DM: Indeed, we are presenting 45 of the 76 official submissions for the foreign language Oscar. We used to be Completists and try to play every film that was submitted, but we made the conscious decision three or four years ago to really focus on the ones that we feel have a serious chance of getting a nomination. It is an indication of how strong a year it is in cinema that we could not cut it down to more than 45. I should point out: at last year’s festival, eleven films that are on this year’s list of submissions played at our last festival in January, so we had to make a conscious choice there about whether or not to replay these films. Out of those eleven films, we selected five of them because they are bound to be frontrunners at the Oscars this year.

BT: Will filmmakers be attending the festival?
DM: Absolutely! We have them coming in from all over the world: Africa, Asia, The Middle East, certainly Latin and South America in general and western Europe as well. And of course we are doing a special focus on Canadian films this year. Telefilm Canada, one of the major funding organizations in Canada, is bringing in 10 or 15 filmmakers for that showcase. They will attend and, of course, engage in Q&A’s with the audience. We will have the director’s retreat after that, where we take filmmakers on a two day retreat and allow them to share their battle stories and give input and advice.

BT: What type of events should we expect to see this year?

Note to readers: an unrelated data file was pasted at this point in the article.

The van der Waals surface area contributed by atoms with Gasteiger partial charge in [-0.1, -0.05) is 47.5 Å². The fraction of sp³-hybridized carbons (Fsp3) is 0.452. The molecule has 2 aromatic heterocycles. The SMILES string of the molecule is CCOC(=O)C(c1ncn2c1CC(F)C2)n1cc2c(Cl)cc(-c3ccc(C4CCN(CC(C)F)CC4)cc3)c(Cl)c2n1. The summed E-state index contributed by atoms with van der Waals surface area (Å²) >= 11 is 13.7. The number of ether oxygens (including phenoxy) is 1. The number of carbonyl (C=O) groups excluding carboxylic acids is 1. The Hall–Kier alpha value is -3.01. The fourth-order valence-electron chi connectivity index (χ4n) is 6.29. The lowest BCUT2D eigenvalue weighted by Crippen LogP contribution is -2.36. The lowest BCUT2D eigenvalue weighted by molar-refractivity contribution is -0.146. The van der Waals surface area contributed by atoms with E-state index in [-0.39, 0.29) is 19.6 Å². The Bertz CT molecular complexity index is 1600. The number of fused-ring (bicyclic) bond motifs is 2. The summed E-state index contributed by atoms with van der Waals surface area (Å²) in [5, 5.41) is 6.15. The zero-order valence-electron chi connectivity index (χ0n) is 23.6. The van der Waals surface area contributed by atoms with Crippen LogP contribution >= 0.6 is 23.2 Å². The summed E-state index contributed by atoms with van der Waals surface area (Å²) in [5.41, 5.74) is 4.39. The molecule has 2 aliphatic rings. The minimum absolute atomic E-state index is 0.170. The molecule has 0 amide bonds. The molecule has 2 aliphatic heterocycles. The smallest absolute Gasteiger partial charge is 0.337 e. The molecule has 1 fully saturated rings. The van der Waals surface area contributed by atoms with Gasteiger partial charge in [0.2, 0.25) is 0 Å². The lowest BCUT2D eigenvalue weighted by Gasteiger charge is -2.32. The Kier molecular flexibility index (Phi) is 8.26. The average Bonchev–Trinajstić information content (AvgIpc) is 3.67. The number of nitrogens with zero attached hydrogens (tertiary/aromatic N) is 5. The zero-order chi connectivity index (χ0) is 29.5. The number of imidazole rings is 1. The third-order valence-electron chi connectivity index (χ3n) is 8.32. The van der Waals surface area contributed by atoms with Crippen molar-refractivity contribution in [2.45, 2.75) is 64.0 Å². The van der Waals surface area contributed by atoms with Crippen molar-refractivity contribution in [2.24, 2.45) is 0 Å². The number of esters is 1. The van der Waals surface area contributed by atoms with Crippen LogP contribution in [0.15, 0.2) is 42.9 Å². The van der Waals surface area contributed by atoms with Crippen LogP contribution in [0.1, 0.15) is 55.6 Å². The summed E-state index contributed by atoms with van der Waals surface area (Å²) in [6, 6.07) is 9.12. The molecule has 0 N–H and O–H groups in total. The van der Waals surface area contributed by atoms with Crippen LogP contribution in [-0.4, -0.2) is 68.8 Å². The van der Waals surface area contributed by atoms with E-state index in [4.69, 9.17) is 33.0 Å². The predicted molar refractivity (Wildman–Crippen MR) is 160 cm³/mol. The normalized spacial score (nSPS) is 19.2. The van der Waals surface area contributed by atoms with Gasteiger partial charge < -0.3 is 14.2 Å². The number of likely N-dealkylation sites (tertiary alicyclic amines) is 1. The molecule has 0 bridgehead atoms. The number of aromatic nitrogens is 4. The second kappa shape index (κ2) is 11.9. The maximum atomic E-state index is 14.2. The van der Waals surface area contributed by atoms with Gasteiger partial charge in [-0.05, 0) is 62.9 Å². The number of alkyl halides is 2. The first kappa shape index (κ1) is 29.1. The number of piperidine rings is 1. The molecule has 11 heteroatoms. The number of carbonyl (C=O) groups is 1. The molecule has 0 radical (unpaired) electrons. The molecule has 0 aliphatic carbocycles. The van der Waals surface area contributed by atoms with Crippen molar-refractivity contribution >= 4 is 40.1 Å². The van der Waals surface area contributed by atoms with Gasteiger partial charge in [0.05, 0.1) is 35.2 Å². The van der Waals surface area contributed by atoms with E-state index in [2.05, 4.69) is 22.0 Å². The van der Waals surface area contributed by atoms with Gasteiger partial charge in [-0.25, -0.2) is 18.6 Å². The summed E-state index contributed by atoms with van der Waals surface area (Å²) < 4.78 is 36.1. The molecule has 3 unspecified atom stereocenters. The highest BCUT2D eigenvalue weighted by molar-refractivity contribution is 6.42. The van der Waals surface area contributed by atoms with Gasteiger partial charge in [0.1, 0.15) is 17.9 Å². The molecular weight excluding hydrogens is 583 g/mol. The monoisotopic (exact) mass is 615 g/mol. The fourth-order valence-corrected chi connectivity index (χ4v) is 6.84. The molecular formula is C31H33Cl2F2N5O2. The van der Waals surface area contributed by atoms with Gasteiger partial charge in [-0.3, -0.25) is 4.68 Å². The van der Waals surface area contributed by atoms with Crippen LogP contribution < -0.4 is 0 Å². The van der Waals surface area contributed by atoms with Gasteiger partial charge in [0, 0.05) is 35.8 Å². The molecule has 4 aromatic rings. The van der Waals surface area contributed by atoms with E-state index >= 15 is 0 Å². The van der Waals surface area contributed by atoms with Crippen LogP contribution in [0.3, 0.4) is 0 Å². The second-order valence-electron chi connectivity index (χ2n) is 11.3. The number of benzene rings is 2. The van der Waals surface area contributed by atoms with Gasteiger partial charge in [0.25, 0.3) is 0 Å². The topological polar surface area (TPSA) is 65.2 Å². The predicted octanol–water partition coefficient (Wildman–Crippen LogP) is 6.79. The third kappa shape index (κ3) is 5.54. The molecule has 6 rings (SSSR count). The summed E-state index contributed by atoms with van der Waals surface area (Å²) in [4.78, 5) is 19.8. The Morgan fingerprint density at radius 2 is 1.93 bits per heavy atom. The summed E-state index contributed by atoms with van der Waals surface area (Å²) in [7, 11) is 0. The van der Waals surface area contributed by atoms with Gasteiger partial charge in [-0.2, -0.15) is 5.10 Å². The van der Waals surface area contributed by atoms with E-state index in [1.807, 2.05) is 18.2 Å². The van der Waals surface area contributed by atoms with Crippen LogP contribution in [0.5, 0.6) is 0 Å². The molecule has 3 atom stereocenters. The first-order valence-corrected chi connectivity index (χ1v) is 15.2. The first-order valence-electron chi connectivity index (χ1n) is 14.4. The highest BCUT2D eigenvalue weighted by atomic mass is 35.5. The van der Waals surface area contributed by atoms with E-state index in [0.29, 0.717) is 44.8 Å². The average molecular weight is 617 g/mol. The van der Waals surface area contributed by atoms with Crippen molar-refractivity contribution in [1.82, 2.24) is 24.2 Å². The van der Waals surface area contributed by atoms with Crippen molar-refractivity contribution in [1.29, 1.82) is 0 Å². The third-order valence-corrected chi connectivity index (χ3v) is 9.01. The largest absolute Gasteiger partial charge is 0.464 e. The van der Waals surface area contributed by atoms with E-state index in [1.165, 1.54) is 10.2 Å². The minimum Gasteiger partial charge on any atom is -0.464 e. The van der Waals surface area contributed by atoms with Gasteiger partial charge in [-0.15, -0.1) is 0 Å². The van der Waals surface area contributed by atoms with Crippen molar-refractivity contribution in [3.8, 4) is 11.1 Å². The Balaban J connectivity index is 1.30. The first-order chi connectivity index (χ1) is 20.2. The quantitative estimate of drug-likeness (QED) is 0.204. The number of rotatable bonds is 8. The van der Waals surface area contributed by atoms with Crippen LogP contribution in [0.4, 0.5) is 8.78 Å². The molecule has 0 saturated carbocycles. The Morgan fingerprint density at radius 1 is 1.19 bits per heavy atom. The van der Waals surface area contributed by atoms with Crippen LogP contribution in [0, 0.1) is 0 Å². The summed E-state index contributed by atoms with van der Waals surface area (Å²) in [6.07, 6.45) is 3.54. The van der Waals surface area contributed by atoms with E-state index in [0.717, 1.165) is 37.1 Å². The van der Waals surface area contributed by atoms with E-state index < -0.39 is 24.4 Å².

DM:  We will have our ever-popular Talking Pictures program, which involves some of the directors and stars who had a hand in some of these major films on stage in some one-on-one interviews with major journalists from around America, and that is always thrown open to the audience as well for Q&A, but at this point we have not released the names for this year’s Talking Pictures program.

BT: How is the presence of American independent films at the festival this year?
DM: Actually, it is slightly higher that it has been in the past. We have some very strong work from the American independent film industry. Normally this is a festival that focuses first-and-foremost on international cinema and films from outside of the U.S., but again we have had a number of exceptional works submitted to us this year and there is no way that we could ignore them. One in particular is called Medeas, which won the best director prize at the Marrakesh film festival—it will make its North American debut here at the festival. There is also our True Stories section of the festival, where we have many documentaries with fascinating stories to tell.

BT: Which awards will be presented at the festival this year?
DM: We have a variety of awards each year, including our New Voices and New Visions section, and also our Documentary competition and the Mercedes Benz audience awards.  We will also have HP’s Bridging the Borders Award, courtesy of Cinema without Borders. 


About Author

Bijan Tehrani

Bijan Tehrani a film director, film critic and writer, works as editor in chief of Cinema Without Borders while teaching Language of Film and Film History at workshops nationwide. Bijan has won several awards in international film festivals and book fairs for his short films and children's books.

Leave A Reply